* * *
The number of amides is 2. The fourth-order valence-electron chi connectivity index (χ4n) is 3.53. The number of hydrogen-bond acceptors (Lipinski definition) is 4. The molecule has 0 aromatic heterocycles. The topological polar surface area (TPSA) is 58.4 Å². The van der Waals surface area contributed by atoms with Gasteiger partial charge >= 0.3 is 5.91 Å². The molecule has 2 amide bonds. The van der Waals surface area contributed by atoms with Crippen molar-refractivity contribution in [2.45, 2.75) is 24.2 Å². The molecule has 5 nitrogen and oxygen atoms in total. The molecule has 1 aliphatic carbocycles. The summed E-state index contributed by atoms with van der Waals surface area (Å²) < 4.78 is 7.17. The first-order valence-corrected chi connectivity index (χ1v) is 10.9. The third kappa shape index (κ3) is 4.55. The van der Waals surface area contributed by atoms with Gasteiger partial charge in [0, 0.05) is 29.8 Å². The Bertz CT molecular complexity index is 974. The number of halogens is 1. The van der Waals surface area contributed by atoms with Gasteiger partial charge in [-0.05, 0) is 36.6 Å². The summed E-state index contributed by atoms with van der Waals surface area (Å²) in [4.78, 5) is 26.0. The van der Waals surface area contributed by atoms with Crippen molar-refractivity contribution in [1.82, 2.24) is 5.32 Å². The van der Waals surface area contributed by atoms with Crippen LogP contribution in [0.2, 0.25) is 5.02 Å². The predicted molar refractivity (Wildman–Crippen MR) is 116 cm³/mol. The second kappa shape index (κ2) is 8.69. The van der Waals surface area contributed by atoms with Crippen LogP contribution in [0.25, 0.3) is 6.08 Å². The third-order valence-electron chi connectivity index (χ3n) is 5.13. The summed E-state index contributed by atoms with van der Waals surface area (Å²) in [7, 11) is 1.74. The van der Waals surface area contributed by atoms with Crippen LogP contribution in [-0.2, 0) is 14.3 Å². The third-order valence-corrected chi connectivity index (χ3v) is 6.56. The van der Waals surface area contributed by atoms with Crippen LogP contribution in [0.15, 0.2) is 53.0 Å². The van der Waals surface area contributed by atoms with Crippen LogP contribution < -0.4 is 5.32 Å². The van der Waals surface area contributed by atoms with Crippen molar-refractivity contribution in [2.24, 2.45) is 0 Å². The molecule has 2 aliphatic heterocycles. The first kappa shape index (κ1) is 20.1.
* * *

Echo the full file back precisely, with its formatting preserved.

The number of amides is 2. The fourth-order valence-electron chi connectivity index (χ4n) is 3.53. The number of hydrogen-bond acceptors (Lipinski definition) is 4. The molecule has 0 aromatic heterocycles. The topological polar surface area (TPSA) is 58.4 Å². The van der Waals surface area contributed by atoms with Gasteiger partial charge >= 0.3 is 5.91 Å². The molecule has 2 amide bonds. The van der Waals surface area contributed by atoms with Crippen molar-refractivity contribution in [2.45, 2.75) is 24.2 Å². The molecule has 5 nitrogen and oxygen atoms in total. The molecule has 1 aliphatic carbocycles. The summed E-state index contributed by atoms with van der Waals surface area (Å²) < 4.78 is 7.17. The first-order valence-corrected chi connectivity index (χ1v) is 10.9. The third kappa shape index (κ3) is 4.55. The van der Waals surface area contributed by atoms with Gasteiger partial charge in [0, 0.05) is 29.8 Å². The Bertz CT molecular complexity index is 974. The number of halogens is 1. The van der Waals surface area contributed by atoms with Gasteiger partial charge in [-0.05, 0) is 36.6 Å². The summed E-state index contributed by atoms with van der Waals surface area (Å²) in [4.78, 5) is 26.0. The van der Waals surface area contributed by atoms with Crippen molar-refractivity contribution in [1.82, 2.24) is 5.32 Å². The van der Waals surface area contributed by atoms with Crippen LogP contribution in [0.2, 0.25) is 5.02 Å². The predicted molar refractivity (Wildman–Crippen MR) is 116 cm³/mol. The second kappa shape index (κ2) is 8.69. The van der Waals surface area contributed by atoms with Crippen LogP contribution in [0.25, 0.3) is 6.08 Å². The third-order valence-electron chi connectivity index (χ3n) is 5.13. The summed E-state index contributed by atoms with van der Waals surface area (Å²) in [7, 11) is 1.74. The van der Waals surface area contributed by atoms with Crippen LogP contribution in [-0.2, 0) is 14.3 Å². The third-order valence-corrected chi connectivity index (χ3v) is 6.56. The van der Waals surface area contributed by atoms with Crippen LogP contribution in [0.15, 0.2) is 53.0 Å². The van der Waals surface area contributed by atoms with Crippen LogP contribution < -0.4 is 5.32 Å². The van der Waals surface area contributed by atoms with Crippen molar-refractivity contribution in [2.24, 2.45) is 0 Å². The molecule has 2 aliphatic heterocycles. The first kappa shape index (κ1) is 20.1.